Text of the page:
Alli Webb is the founder of Drybar, a chain of salons where women can get their hair blow dried and styled (“No cuts. No color. Just blowouts.” as the tagline reads). Webb has learned a lot since she launched the company in 2010 with her husband, Cameron Webb, and her brother, Michael Landau, and she’s happy to share the wisdom she’s picked up along the way.
In fact, her new podcast,“Raising the Bar with Alli and Michael,” is all about encouraging budding entrepreneurs. Here, Webb shares five key tips for entrepreneurs, especially women, who are starting businesses of their own.
1. GET READY FOR YOUR LIFE TO COMPLETELY CHANGE
I think that starting out, most entrepreneurs don’t realize how much is at stake and how much of yourself you give up in terms of your freedom and your time and your mental capacity. Drybar took off so quickly and became such an instant hit, and it really threw me in my life into kind of a tailspin (in a good way — I’m certainly not complaining about any of it!).
I was working seven days a week for six months because it was so crazy and the business was so on fire. I think as an entrepreneur you get thrown into a million situations you’re not really expecting, and you just kind of deal with them. I don’t think I knew my life was going to change the way it did.
2. CULTIVATE A STRONG SUPPORT SYSTEM
I hear from so many people when I speak at events who say things like, “My husband’s so mad at me because all I’m doing is working.” You kind of have to lay down those ground rules with your partner or whoever it is and say, “Listen, this is going to be my baby for a while, and I want to put everything I have into it.”
It’s about the support system you have. I was lucky that we lived near my mom. She was really like a second mother to my kids. I have always said it, that really in those early days, I wouldn’t have been able to do what I was doing — traveling all the time and putting so much energy into Drybar — if it wasn’t for my mom being the one that was home with my kids.
If you do make the decision to be an entrepreneur and you take that kind of plunge, you’ve got to just be ready to work harder than you think you’re going to work and have a supportive family and partner that are going to let you do that without the guilt associated.
3. BREAK FREE OF “MOM GUILT”
My kids were 5 and 3 at the time I started the business. Even now, they’re 11 and 13 and there’s still so much guilt. But I think that women should let themselves off the hook. Just because you’re a mom doesn’t mean you always have to be home with your kids. I stayed home for five years, and I was so grateful and loved that time, but I felt like I needed to do something for myself and get out there.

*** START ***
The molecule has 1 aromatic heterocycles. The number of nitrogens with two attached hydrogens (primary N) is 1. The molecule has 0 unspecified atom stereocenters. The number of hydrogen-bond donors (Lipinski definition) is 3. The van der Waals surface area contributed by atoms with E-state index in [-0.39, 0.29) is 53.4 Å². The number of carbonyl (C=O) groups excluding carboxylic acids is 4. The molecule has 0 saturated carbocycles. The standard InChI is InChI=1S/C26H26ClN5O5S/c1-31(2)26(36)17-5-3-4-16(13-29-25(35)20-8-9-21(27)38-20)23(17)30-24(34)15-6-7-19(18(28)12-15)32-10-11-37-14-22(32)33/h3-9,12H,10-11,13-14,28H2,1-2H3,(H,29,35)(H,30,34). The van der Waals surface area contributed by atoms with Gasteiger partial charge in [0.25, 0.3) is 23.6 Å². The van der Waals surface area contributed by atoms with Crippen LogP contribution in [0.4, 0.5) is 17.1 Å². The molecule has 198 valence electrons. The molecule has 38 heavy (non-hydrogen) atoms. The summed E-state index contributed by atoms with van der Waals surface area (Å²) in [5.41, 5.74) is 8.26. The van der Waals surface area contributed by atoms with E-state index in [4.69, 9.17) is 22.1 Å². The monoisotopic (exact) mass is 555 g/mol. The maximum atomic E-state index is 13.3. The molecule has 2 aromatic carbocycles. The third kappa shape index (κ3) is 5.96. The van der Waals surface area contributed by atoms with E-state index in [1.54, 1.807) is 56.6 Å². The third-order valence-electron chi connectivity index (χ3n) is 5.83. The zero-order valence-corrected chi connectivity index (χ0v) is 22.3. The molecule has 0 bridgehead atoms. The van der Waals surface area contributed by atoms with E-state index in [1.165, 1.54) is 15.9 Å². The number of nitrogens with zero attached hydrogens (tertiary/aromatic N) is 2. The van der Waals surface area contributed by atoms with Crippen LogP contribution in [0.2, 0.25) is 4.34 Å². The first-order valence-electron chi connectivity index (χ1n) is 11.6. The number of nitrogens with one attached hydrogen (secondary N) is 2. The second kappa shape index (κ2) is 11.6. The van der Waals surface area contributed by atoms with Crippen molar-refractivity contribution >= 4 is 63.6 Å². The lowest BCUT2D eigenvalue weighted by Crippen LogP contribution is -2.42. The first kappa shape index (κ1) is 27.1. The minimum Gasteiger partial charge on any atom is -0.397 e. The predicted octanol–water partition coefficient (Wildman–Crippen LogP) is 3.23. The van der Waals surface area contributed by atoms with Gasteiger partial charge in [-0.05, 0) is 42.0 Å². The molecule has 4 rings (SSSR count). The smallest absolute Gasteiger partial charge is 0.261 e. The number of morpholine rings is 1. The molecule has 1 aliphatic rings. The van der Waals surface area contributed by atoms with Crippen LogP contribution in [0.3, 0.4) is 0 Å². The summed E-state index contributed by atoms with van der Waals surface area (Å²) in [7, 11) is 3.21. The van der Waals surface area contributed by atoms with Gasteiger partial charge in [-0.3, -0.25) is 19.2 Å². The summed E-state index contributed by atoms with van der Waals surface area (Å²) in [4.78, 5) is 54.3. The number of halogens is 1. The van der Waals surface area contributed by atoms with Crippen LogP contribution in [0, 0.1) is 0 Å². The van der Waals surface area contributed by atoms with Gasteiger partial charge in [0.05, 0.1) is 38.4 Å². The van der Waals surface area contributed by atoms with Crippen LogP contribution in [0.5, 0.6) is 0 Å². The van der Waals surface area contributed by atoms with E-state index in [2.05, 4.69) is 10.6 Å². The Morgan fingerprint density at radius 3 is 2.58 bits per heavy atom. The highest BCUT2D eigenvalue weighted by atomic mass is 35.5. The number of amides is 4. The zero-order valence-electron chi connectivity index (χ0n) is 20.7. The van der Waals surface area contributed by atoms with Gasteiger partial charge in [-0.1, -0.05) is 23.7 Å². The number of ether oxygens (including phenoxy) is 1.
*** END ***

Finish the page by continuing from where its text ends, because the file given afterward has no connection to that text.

I’ve always felt like if I’m happy and fulfilled personally, I’m going to be a better mom, just better at all of those things. I think a lot of women feel that way, and that is a very important thing to keep in the back of your mind.
4. PUSH THROUGH YOUR DOUBTS AND INSECURITIES
I went to probably the first 50 openings of all our stores and I would have butterflies in my stomach every night before we opened a new location. I would always worry, “Are people going to come? Is it going to work this time?”
I think that the way I overcame it was to do everything in our power to spread the word, to pull all of our collective marketing ideas and thoughts. I’d give free blowouts away all day long just to get people in to experience it, because I’ve always felt like once we get someone into the shop and they experience it, they mostly fall in love.
You never can rest. You never can stop working at it, and I don’t think you can ever get complacent or too comfortable and say, “Oh, we’ve had this much success so it’s just going to happen.” Being an entrepreneur, nobody cares about it as much as you, the way you do, so you just always have to push and push and push.
When I give advice to young female entrepreneurs, I tell them it’s so much about perseverance and not letting the millions of obstacles that will inevitably pop up deter you. Stay the course. Keep your passion.
Historically, men have had an easier time getting certain meetings and getting in the door in certain places where maybe women couldn’t. But I think those days are coming to an end. I think there are so many powerful women who are starting their own businesses, who are doing so many great things.
I think things are definitely changing where women are taken just as seriously when it comes to business as men are. I certainly feel that way. Now, I feel like it’s based on what I’ve done and what I’ve built. It’s just a fantastic time for women.